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2206 Fever and Neutropenia Management and Infectious Prevention Strategies in Children with Severe or Very Severe Aplastic Anemia: A North American Pediatric Aplastic Anemia Consortium (NAPAAC) Study

Program: Oral and Poster Abstracts
Session: 901. Health Services and Quality—Non-Malignant Conditions: Poster I
Hematology Disease Topics & Pathways:
Clinical Practice (Health Services and Quality)
Saturday, December 10, 2022, 5:30 PM-7:30 PM

Jonathan G. Bardahl, DO1, Monica I. Ardura, DO, MSCS2* and Jennifer A. Rothman, MD1

1Division of Pediatric Hematology-Oncology, Duke University Medical Center, Durham, NC
2Division of Pediatric Infectious Diseases & Host Defense Program, Nationwide Children's Hospital, Columbus, OH

Introduction: Evidence-based clinical practice guidelines (CPGs) exist for supportive care interventions including fever and neutropenia (FN), infection prevention for children with cancer, however FN management in benign hematological conditions specifically for conditions with bone marrow failure (BMF) is not standardized. Pediatric Severe Aplastic Anemia (sAA) is an acquired BMF which develops severe and prolonged neutropenia. Data regarding FN management and infection prevention strategies in this population are lacking to inform best practices.

Objective: Evaluate current practices across 53 centers participating in the North American Pediatric Aplastic Anemia Consortium (NAPAAC) regarding FN management and infection prevention strategies in pediatric patients with sAA or very severe aplastic anemia (vsAA).

Method: A RedCap survey was created and electronically distributed to the 53 NAPAAC institutions. The instrument consisted of the following domains: 1. Participant demographics; 2. Institutional practices for usage of vascular catheters; FN management; Infectious Disease (ID) screening and prevention strategies, including isolation precautions, hand-hygiene and vaccination practices, and education around mitigating infection risk in pediatric patients with sAA/ vsAA. Pediatric patients were defined as individuals 0 to 18 years of age who had not received a HCT and met standard diagnostic criteria for sAA/ vsAA. Each institution was asked to submit one collective survey from June 1, 2022 through July 16, 2022. Descriptive analyses were performed.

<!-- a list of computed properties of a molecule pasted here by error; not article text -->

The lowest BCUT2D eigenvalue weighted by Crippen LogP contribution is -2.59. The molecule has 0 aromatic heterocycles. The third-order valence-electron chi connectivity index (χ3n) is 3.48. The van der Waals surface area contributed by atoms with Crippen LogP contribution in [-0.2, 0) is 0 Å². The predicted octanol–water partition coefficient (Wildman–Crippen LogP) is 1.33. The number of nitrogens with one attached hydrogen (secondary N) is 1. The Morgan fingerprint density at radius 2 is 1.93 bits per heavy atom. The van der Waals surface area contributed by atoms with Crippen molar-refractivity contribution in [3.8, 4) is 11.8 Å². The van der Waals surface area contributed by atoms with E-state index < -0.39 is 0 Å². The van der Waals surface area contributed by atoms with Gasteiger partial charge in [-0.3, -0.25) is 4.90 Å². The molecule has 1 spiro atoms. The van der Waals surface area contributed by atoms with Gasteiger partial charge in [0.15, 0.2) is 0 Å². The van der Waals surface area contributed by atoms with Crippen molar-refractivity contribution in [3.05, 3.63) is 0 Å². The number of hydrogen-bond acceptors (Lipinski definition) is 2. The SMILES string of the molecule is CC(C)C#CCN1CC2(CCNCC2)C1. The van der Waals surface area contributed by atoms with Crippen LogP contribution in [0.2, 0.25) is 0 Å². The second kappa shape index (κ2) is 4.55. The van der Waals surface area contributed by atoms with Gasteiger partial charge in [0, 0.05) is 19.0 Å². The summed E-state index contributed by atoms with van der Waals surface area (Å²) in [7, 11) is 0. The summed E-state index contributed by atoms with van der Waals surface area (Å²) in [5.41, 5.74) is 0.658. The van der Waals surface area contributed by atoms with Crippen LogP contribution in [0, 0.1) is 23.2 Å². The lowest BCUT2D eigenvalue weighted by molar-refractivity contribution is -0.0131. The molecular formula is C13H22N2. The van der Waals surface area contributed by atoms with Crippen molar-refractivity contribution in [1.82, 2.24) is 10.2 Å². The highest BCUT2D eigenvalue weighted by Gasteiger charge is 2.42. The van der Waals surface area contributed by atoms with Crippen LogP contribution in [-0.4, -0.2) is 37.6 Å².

Results: In total 43 (81%) NAPAAC sites completed the survey. The participant demographics were as follows: 68% (N=29) hematologists, 30% (N=13) HCT specialists, 2% (N=1) practiced as both. Most centers diagnosed 0 to 5 new sAA/vsAA cases/ year (N=28, 65%), 3 (7%) centers diagnosed ≥11/yr. With regards to central venous catheter (CVC) utilization, 32 (74%) of centers report ≥50% of their sAA patients have a CVC placed with a majority being placed at time of anti-thymocyte globulin initiation. The preferred CVC is a peripheral intravenous central catheter (PICC, N=24, 56%) followed by an implantable CVCs (N=17, 40%). Thirteen (30%) centers had a FN CPG specific to sAA/vsAA. An additional 28 (65%) centers report using a FN CPG adapted from the management of children with malignancy. In hemodynamically stable sAA with FN, the majority of respondents prescribe empiric monotherapy with cefepime (N=36, 84%). In hemodynamically unstable FN, either vancomycin plus an anti-pseudomonal Beta-lactam (APBL) (N=30, 71%) or triple combination with vancomycin, APBL, and aminoglycoside (N=6, 14%) are prescribed. Empiric antifungals are not routinely prescribed in stable FN sAA (N=28, 70%) though 19 (48%) centers would start empiric antifungals in hemodynamically unstable sAA patients, including echinocandins (N=8, 42%), mold-active azoles (N=6, 32%), or amphotericin (N=3, 16%). Furthermore, 42% of participants reported that adequate criteria for discontinuation of FN antibiotics and discharge in clinically stable patients with sterile cultures was afebrile status for > 24 hours for both sAA and vsAA patients, regardless of ANC.

Prior to the COVID-19 pandemic, centers were divided on recommendations for patients to wear a surgical mask (N=24, 43%) to outpatient clinic visits or not (N=19, 44%). 95% of institutions routinely discussed safe living and ID prevention (Table 1), though only 16 (37%) provided written education. 86% of respondents report reviewing vaccinations in all sAA /vsAA at diagnosis. Only 12 (34%) provided non-influenza, inactivated vaccines to incompletely immunized patients. Lastly, 37 (97%) of respondents provided inactivated influenza vaccine to sAA/vsAA in their clinics and 39 (93%) recommend and 27 (73%) provided COVID-19 mRNA vaccination in their clinics. 7 centers (16%) performed SARSCoV2 antibody testing to inform need for initial or booster COVID-19 vaccination.

Conclusion: Most NAPAAC centers applied malignancy driven CPGs to manage FN in sAA/vsAA patients. Other infection control/prevention strategies were quite variable, including use of masks, education around topics related to infectious risk mitigation, and vaccination practices. Variation in supportive care practices in this population highlights an urgent need for quality improvement initiatives to develop evidence-based CPGs.

Disclosures: Rothman: Agios: Honoraria, Research Funding; Novartis: Honoraria, Research Funding; bluebird bio: Research Funding; Pfizer: Consultancy, Honoraria, Research Funding.

*signifies non-member of ASH